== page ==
Public Sector Union Fees Are Dead. What’s Next?

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By Robert Iafolla

A potential ruling that could block public sector unions from representing nonmembers would deliver another blow to organized labor, which is still reeling from the U.S. Supreme Court’s recent decision that cut off the collection of union fees from public workers who are not members.

A conservative advocacy group’s effort to upend exclusive representation in the public sector will get its first test later this month in federal court.

The Buckeye Institute is supporting plaintiff Kathleen Uradnik, a political science professor at St. Cloud State University, in her First Amendment lawsuit challenging the Inter Faculty Organization’s authority to represent her and other workers who aren’t union members. A Minnesota federal judge on Sept. 20 will consider her request for a temporary order to block the union from acting as nonmembers’ sole bargaining agent.

A ruling in Uradnik’s favor could put the poli-sci professor and her university in uncharted territory, potentially leaving her on her own to negotiate wages and benefits while freeing the school from its obligation to bargain with the IFO. And more cases are in the pipeline.

The Buckeye Institute has filed federal lawsuits on behalf of public employees in three different states, challenging a union’s authority to act as the sole representative for all workers in a bargaining unit.

Union Power in a Post-Janus World

The Supreme Court’s Janus v. AFSCME decision in June banned public sector unions from collecting fees from nonmembers that would be used to pay for nonpolitical expenses while also calling exclusive representation into question.

Justice Samuel Alito wrote in the Janus majority opinion that a state’s requirement that a union must serve as public workers’ exclusive bargaining agent is a “significant impingement on associational freedoms that would not be tolerated in other contexts.”

Relying on Janus, Uradnik’s lawsuit says the Inter Faculty Organization’s designation as her exclusive bargaining representative violates her rights to free speech and association protected by the First Amendment.

“This is about the free speech rights of workers and whether they can be compelled in matters of public concern,” Buckeye Institute President Robert Alt told Bloomberg Law. “Janus dealt with one part of this question—can you be forced to subsidize a union’s speech—and raised grave questions about whether you can be forced to associate with a union.”

An injunction against the Inter Faculty Organization would extend beyond just the representation of Uradnik and other employees at St. Paul State University, Alt said. The union represents professors, coaches, librarians, and other employees at seven state university campuses in Minnesota.

IFO President Brent Jeffers cast the lawsuit as “part of a nationally coordinated strategy by powerful forces aiming to destroy collective bargaining.”

“It is a direct attack on our shared values and collective voice,” Jeffers told Bloomberg Law in a prepared statement.

The other lawsuits backed by the Buckeye Institute were brought on behalf of a public university professor in Maine and a public high school teacher in Ohio.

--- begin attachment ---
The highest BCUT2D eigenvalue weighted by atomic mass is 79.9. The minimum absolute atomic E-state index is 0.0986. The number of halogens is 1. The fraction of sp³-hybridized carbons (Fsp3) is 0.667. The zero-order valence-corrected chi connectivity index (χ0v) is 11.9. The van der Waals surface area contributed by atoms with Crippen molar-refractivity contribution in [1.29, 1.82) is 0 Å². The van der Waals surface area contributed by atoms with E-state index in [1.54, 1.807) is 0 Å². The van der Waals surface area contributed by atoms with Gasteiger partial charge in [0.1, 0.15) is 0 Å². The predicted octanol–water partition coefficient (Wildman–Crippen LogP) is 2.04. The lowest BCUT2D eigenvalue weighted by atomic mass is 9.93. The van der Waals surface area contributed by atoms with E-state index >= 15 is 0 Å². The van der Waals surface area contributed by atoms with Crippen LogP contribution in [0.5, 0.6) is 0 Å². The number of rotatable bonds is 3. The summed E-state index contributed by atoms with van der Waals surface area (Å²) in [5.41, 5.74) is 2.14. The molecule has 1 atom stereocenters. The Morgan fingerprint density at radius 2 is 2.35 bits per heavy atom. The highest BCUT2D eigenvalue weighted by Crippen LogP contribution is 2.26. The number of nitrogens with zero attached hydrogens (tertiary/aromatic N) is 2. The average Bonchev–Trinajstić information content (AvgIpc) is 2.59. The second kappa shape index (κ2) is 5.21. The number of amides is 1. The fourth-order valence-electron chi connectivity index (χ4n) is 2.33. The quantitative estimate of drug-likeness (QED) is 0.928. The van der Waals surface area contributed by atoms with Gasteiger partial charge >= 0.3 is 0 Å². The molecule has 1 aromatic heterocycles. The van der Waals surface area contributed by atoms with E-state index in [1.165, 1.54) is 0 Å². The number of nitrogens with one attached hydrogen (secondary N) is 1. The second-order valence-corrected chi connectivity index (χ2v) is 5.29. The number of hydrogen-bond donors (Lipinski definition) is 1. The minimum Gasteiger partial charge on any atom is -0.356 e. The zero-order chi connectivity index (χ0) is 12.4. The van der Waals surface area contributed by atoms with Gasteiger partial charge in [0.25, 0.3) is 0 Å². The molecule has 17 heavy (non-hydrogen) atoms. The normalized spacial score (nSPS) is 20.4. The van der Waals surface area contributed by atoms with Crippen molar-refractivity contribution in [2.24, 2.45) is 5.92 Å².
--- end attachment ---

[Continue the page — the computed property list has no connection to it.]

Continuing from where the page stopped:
Spillover Effects in Private Sector

It’s unclear whether public employers would have an obligation to negotiate with unions that aren’t designated as a bargaining unit’s exclusive representative, University of North Carolina labor law professor Jeffrey Hirsch told Bloomberg Law. States with anti-union officials would likely resist negotiating unless they absolutely had to, he said.

Abolition of exclusive representation could also open the door to multiple members-only unions representing different factions of employees working alongside one another, Hirsch said.

Catherine Fisk, a labor law professor at the University of California at Berkeley, said a successful First Amendment challenge to exclusive representation in the public sector also could eventually bleed into the private sector.

A state action that violates the First Amendment is more obvious when it’s the government acting as an employer, Fisk told Bloomberg Law in an email. But there might also be state action in the private sector because government agencies, through the authority of the National Labor Relations Act or the Railway Labor Act, appoint unions as exclusive representatives if the unions win majority support of workers in bargaining units, Fisk said.

Union Armored With Knight Precedent

The IFO says the Supreme Court has already rejected a First Amendment challenge to a union’s exclusive representation of faculty in the Minnesota community college system. It cited the high court’s 1984 decision in Minnesota State Board for Community Colleges v. Knight in its bid to kill Uradnik’s motion for a preliminary injunction.

The U.S. Court of Appeals for the Eighth Circuit also recently reaffirmed the constitutionality of exclusive representation under Minnesota law in its Aug. 14 ruling in Bierman v. Dayton, the union said. The circuit court said in that ruling that Janus didn’t mention Knight nor supersede it.

But Uradnik said in her motion that Knight doesn’t support the IFO’s exclusive representation of nonmembers. While Knight upheld a restriction on exclusive bargaining representatives in certain bargaining activities, there was no issue of compelled speech, she said.

The case is Uradnik v. Inter Faculty Organization, Dist. of Minn., No. 18-cv-01895, motion for preliminary injunction filed 7/31/18., D. Minn., No. 18-cv-01895, motion for preliminary injunction 7/31/18.

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